GossIP: Intellectual Property, Technology and Media Newsletter
Welcome to our Newsletter, bringing you the latest in Intellectual Property, Technology and Media Law news.
Australian streaming service takes aim at group that racially harassed senator Sam Dastyari
Australian streaming company Stan has written a trade mark letter of demand to Patriot Blue, alleging that the group’s name has been taken from their upcoming series Romper Stomper. In November 2017, members of the group were filmed racially abusing Labor senator Sam Dastyari at a Melbourne pub, labelling the Iranian-born senator a ‘monkey’ and a ‘terrorist’. Both Stan and production house Roadshow Pictures have issued a statement, distancing themselves from the incident and condemning the group and their followers’ actions. Romper Stomper is a remake of the 1992 movie starring Russell Crowe, which will explore issues of racism and fascism in a post-Trump era. However, both media companies have sought legal action for the misappropriation and infringement of the Patriot Blue trade mark, stating that their series depicts a “purely fictional group” and that they do not support any form of racism. Senator Dastyari is yet to file a police report, choosing to discuss and reflect on the incident further with his family.
Do not ‘Lose Yourself’ in third party assurances
New Zealand’s National Party has been ordered to pay NZ$600,000 (AU$535,000) after breaching copyright for the use in a television advertisement of an ‘Eminem-Esque’ song that was found to have substantially copied Eminem’s ‘Lose Yourself’.
The song was played 186 times on television during the Party’s 2014 election campaign. The damages ordered represent a hypothetical licence fee that would have been charged by the owners of the rights in the song.
The National Party paid fees in respect of the song to production house, Beatbox Music. Prior to using the song in the campaign, it made enquiries and received assurances from the production house that the song did not infringe copyright. The steps taken by the National Party were deemed to be appropriate by the court, however the extent to which the National Party was entitled to rely on the advice is still in question. A second hearing will be held to determine the liability of third parties for providing such advice. Until then, users of production music should seek independent legal advice if they suspect a musical work resembles an existing song.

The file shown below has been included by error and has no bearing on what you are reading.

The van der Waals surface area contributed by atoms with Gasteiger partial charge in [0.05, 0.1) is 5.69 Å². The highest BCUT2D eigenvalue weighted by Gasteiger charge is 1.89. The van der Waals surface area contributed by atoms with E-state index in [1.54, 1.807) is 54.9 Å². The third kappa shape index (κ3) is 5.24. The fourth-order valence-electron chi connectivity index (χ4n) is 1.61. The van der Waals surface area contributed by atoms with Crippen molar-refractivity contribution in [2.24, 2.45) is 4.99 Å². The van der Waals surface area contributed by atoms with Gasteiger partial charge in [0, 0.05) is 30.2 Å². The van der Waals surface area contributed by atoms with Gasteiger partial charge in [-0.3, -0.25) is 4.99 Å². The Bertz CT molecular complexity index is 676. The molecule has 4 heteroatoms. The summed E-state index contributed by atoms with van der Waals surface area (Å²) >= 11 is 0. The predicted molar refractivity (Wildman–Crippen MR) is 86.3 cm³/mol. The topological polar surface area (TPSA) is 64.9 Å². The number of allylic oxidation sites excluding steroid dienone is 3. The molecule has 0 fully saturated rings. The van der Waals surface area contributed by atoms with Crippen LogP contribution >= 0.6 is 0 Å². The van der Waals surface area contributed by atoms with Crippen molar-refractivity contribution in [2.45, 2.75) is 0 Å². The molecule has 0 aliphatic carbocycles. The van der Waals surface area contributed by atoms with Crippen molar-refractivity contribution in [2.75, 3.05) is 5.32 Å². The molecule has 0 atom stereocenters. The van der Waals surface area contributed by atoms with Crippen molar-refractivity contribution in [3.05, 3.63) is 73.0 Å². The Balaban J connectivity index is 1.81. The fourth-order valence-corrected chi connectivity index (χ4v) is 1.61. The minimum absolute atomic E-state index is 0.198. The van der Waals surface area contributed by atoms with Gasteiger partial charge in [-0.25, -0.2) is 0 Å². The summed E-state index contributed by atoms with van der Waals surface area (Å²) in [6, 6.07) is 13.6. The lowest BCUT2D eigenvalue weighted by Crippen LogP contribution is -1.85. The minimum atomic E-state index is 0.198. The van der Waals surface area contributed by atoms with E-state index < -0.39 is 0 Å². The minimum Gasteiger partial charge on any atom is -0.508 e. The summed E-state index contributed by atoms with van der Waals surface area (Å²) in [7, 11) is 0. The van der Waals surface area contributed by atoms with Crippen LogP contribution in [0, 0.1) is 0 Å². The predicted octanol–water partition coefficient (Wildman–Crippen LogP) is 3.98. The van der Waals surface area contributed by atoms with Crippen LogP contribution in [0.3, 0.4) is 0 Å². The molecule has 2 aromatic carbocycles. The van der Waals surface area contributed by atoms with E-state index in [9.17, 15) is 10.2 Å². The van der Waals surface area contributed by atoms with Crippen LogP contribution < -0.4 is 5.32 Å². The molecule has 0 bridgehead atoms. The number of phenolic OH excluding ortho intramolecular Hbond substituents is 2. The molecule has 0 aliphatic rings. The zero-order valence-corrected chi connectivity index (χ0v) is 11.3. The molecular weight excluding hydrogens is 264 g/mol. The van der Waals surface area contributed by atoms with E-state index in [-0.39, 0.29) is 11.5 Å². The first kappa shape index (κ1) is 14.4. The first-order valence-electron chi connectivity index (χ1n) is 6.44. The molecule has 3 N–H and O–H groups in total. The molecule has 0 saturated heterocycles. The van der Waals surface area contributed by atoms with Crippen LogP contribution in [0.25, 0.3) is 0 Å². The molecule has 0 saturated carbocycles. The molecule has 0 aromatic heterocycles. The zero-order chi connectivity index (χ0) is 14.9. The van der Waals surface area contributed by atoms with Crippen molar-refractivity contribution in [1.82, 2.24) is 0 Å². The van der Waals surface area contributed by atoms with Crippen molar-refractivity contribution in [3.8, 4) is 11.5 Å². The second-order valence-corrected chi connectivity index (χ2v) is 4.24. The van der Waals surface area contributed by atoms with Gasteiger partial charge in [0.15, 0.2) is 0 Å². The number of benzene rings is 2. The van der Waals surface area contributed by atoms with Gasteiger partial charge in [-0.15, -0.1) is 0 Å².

Justice restored after long-running Namatjira dispute
After a decade-long battle, the family of the late iconic Aboriginal artist, Albert Namatjira, has finally gained the rights to his iconic watercolour collection.
The family was deprived of the rights to the artworks in 1983 when the administrator to Namatjira’s estate, the Northern Territory Public Trustee, sold the copyright rights to publishing company, Legend Press. The copyright was sold for $8,500 against the express intentions stated in the artist’s will and without consultation from his family. The trustee later acknowledged the decision to do so was wrong.
The Namatjira family has been fighting to regain control over the rights and, in October 2017, the rights were returned for a nominal price of $1 after entrepreneur and philanthropist, Dick Smith, brokered a deal between the publishing company and the Namatjira family.